Fire Marshal Bill Opposed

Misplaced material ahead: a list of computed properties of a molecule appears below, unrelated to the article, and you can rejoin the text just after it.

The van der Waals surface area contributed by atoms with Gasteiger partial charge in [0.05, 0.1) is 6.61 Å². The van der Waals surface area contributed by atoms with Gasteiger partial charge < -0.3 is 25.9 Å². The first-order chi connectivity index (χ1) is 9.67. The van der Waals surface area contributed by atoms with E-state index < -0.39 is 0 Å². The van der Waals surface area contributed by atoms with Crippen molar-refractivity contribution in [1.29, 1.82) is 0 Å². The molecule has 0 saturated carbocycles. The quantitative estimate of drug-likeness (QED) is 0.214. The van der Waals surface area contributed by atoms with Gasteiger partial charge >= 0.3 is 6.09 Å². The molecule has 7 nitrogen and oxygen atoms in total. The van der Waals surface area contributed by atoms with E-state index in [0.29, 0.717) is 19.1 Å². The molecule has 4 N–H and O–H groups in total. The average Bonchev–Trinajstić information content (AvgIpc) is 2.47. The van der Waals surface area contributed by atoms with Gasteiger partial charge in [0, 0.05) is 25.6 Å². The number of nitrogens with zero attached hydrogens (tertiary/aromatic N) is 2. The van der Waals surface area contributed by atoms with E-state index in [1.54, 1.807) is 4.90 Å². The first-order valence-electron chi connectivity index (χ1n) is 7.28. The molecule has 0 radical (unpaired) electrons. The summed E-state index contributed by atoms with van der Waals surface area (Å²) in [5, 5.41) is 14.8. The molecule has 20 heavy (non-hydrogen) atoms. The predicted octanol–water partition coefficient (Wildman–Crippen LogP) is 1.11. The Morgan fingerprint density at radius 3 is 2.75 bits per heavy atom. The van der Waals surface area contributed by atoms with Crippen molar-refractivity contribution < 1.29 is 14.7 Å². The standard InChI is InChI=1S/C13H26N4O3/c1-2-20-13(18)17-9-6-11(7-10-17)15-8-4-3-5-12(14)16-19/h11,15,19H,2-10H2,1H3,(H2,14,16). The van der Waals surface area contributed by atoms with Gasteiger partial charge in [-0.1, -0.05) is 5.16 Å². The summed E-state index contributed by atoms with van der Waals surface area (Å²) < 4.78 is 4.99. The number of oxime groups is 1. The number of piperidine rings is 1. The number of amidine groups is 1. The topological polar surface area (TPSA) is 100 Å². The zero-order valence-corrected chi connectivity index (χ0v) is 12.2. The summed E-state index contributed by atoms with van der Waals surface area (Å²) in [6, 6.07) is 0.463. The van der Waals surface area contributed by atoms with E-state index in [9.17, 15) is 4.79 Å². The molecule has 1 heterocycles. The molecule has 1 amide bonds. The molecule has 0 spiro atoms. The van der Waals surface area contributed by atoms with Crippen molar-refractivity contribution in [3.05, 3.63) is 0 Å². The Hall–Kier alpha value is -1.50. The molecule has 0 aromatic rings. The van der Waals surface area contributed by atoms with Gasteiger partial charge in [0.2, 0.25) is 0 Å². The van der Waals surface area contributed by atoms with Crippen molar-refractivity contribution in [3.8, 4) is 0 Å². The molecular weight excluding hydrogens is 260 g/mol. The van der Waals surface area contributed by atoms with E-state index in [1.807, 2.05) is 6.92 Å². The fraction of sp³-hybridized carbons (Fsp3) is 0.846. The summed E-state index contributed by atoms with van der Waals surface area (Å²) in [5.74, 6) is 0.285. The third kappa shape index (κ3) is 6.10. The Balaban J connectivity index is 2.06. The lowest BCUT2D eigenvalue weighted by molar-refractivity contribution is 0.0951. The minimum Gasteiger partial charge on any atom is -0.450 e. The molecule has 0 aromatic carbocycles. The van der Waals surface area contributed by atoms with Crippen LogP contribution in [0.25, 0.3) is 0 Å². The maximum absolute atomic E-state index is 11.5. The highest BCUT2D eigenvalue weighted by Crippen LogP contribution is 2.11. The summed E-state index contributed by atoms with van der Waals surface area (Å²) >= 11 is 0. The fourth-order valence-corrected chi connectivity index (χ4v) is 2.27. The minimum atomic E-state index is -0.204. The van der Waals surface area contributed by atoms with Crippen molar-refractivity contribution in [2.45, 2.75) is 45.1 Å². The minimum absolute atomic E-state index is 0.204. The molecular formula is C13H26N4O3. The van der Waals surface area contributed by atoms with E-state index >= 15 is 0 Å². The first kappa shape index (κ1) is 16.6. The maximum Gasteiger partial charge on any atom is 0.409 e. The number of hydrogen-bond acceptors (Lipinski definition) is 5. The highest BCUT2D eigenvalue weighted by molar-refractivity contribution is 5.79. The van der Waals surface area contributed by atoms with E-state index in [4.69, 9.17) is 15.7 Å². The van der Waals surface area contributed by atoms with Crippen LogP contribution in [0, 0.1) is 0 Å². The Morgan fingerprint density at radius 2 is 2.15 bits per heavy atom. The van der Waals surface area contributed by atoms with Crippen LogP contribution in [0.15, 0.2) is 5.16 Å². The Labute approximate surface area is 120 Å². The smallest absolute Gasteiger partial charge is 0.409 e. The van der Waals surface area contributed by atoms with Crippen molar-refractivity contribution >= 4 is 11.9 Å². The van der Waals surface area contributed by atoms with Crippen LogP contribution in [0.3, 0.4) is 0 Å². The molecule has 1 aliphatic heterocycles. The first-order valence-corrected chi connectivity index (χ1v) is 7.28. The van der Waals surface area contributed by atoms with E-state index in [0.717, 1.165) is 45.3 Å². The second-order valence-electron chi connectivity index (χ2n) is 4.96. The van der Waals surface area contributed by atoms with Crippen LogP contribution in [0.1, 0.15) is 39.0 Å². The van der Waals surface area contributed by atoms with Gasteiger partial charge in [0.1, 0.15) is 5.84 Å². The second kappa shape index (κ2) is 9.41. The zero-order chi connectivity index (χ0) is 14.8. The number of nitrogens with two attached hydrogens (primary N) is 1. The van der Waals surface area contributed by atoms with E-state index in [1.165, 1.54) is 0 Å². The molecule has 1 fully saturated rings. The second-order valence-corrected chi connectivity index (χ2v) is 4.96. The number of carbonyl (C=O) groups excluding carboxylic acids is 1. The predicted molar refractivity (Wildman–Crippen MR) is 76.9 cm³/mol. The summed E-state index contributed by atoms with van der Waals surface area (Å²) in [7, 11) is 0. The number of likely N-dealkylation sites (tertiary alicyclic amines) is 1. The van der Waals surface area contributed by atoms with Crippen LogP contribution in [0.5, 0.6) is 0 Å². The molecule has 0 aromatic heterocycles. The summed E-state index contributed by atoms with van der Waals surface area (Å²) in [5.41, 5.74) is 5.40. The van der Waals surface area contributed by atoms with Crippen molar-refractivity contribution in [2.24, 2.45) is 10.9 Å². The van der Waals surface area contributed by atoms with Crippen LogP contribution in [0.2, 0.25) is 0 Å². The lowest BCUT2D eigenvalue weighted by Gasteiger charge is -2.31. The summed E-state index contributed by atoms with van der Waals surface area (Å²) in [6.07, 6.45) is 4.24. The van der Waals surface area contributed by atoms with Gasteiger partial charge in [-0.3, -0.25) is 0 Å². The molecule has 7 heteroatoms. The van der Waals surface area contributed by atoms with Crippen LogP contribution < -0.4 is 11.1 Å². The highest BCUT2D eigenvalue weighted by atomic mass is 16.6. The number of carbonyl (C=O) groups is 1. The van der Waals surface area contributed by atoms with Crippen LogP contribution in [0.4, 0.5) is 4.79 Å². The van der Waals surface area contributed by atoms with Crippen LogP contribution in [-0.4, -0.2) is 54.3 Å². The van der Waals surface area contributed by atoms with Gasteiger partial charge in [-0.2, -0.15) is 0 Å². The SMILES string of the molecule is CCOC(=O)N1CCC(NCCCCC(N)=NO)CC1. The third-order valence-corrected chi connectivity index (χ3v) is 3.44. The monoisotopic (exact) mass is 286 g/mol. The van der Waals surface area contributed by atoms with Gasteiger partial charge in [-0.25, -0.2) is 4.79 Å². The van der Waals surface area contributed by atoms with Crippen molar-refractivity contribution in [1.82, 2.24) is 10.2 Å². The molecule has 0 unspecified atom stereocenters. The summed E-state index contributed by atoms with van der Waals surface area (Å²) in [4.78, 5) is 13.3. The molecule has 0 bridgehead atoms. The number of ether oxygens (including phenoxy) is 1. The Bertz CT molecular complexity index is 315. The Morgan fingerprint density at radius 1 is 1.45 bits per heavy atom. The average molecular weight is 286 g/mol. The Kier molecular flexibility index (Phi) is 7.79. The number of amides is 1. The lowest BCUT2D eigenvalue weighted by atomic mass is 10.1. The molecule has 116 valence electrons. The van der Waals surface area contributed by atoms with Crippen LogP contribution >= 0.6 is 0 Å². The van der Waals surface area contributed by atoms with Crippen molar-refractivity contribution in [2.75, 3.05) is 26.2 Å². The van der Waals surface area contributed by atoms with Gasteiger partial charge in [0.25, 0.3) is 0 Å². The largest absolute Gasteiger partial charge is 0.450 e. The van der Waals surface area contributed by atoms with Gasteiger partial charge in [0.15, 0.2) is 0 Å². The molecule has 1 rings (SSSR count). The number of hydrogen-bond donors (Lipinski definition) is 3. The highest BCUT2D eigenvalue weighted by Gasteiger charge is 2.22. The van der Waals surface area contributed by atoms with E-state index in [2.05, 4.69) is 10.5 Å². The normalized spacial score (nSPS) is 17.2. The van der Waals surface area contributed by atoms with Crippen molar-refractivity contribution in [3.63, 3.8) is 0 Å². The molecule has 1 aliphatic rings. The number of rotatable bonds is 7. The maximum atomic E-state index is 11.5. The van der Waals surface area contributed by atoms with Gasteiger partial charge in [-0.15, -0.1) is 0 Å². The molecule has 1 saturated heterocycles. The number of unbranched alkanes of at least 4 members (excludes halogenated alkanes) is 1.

While he feared that it was too late to take action, Director Porter, of Philadelphia, announced that he had asked for a hearing at Harrisburg to protest against the State fire marshal’s bill pending before the State senate after having passed the house. He characterized the bill as a mischievous one, for the reason that it would wipe out the fire marshal’s office in Philadelphia and place it under the jurisdiction of the State fire marshal. With it would go the fire prevention commission, and the city would have to do business with an official in Harrisburg, 150 miles away. Director Porter said the hill had been called to his attention by William I. McDowell, building commissioner of Pittsburgh, who had asked his co-operation in fighting it. The passage of the bill, the director said, would undo all the beneficent work that had been accomplished since the fire prevention commission had been instituted. The State fire marshal, under the amendment applying to cities of the first class, would have authority to appoint several large-salaried assistants and an unlimited number of deputies at a salary of $5 a day and an additional fee of 25 cents for each fire investigated.